On May 18th, the government published a world’s-first policy against fracked gas imports. The policy statement   declared: 

"the placing of a legal prohibition on the importation of fracked gas in national legislation has been considered and legal advice has been provided by the Attorney General. In the context of European Union Treaties and the laws governing the internal energy market, it is considered that a legal ban on the importation of fracked gas could not be put in place at this time".

 However, Tanáiste Leo Varadkar stated on May 26th:

I have not read the legal advice from the Attorney General on that matter. I have only read the memorandum brought to Cabinet by the Minister for the Environment, Climate and Communications, Deputy Eamon Ryan. The best thing to do is take it up with him. The issues around LNG and the Energy Charter Treaty are matters for him, as Minister.

 By preventing any consideration of a fracked gas import ban, advice from the Attorney General against such a ban cannot now be examined by the Committee. 

 Ultimately, the true motivation behind the Green Party’s move against a legislative ban on fracked gas imports remains a mystery and has left local activists baffled and disappointed. The fear is that keeping the door open for Shannon LNG may still be the motivating factor.

 Urgency of Stopping the Shannon LNG fracked gas import project

On March 1st, Shannon LNG confirmed to the Department for the Environment that it is in "pre-application consultation with An Bord Pleanála" and that it would "launch a public information event shortly, and subject to ABP's guidance, submit the application quickly thereafter".

 The policy statement only states "it would not be appropriate for the development of any LNG terminals in Ireland to be permitted or proceeded with" but this will not be enough to stop Shannon LNG from launching a full planning application with the status of ''overriding public interest" because the Department successfully argued in the High Court that Shannon LNG should be kept on the 4th PCI List. Shannon LNG holds the status of EU Project of Common Interest until early 2022 due to its 4th-PCI-listed status. If the written policy against fracked gas imports and LNG terminals is not acted upon immediately then the company risks succeeding in getting planning permission as it is still a project currently deemed to be in the overriding public interest.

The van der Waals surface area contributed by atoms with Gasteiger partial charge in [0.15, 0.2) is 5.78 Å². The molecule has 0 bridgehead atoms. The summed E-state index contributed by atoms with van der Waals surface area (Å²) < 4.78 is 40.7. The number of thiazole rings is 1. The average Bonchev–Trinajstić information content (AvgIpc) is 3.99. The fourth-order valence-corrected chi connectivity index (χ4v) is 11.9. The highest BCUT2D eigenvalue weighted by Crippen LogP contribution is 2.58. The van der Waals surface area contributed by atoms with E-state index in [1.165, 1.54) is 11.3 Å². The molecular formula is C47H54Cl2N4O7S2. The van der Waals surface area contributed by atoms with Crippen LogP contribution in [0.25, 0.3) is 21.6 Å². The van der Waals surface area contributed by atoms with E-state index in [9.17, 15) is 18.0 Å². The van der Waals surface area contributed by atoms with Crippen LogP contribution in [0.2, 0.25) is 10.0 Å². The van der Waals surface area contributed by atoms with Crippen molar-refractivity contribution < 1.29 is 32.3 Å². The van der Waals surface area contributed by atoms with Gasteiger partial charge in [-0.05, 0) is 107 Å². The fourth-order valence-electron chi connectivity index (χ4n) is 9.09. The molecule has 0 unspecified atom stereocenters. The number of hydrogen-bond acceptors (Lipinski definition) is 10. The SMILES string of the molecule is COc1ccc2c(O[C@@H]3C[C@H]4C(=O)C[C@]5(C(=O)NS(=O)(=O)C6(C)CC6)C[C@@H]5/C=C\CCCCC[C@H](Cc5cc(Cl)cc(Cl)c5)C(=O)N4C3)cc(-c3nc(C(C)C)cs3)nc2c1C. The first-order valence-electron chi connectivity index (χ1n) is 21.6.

As highlighted by us on April 14th, the Minister for Planning could formally move to implement the new policy and issue the published policy against fracked gas imports and LNG terminals as guidelines to both An Bord Pleanala and all Planning Authorities under Section 28 of the Planning and Development Act, 2000 which states “The Minister may, at any time, issue guidelines to planning authorities regarding any of their functions under this Act and planning authorities shall have regard to those guidelines in the performance of their functions”. By law, these guidelines must then be laid before both Houses of the Oireachtas. This has not been done to date.

Legislation to ban fracked gas imports is a clear option open to the Eamon Ryan to close off the fracked gas import Shannon LNG project 4th PCI List loophole but this week the Green Minister and his party colleague Brian Leddin, in his powerful position of chairman of the Climate Committee, resisted doing so and instead both proactively worked against a fracking import ban being proposed  as an amendment to the  Climate Bill.


The bill continues at Committee stage next Tuesday. 



1. View our tweet here on the issue:

2. A full list of all the proposed amendments to the Climate Bill can be found here:

3. The amendments ruled out of order can be seen here:

From: Public Bills <>

Sent: Wednesday 2 June 2021 21:14


Climate Action and Low Carbon Development (Amendment) Bill 2021



Note for the information of Members:

It is proposed to group the following amendments for the purpose of debate:

1, 153 and 167;

2 to 4, inclusive, 230, 231 and 239;

7, 8, 41, 50, 52, 64, 65, 70, 71, 90, 95, 100 to 102, inclusive, 211 and 237;

10 to 15, inclusive;

20 to 23, inclusive;

28 and 29;

30 to 32, inclusive;

39 and 40;

44, 51, 57, 58, 67, 68, 142, 143, 149;

45 to 47, inclusive, 86 and 203;

61 to 63, inclusive;

73 to 85, inclusive;

88 and 89;

91, 92 and 96;

93, 204, 212;

103 and 104;

107, 108, 111 and 112;

113 to 116, inclusive;

117, 118 and 121 to 140, inclusive;

155 to 161, inclusive, 163 and 164;

165 and 166;

169 to 172, inclusive, and 174 to 180, inclusive;

182 to 191, inclusive;

205 to 208, inclusive;

213 and 214;

219, 220 and 229;

221 to 223, inclusive; and

224 to 228, inclusive.

The following amendments are out of order: 35, 36, 38, 53, 56, 59, 87, 97, 105, 106, 109, 110, 119, 120, 144 to 147, inclusive, 150, 151, 162, 193, 201, 215 to 217, inclusive, and 232 to 234, inclusive.

All other amendments which are not grouped will be discussed individually.

 Beartas ríomhphoist an Oireachtais agus séanadh.

Oireachtas email policy and disclaimer.


John McElligott
Safety Before LNG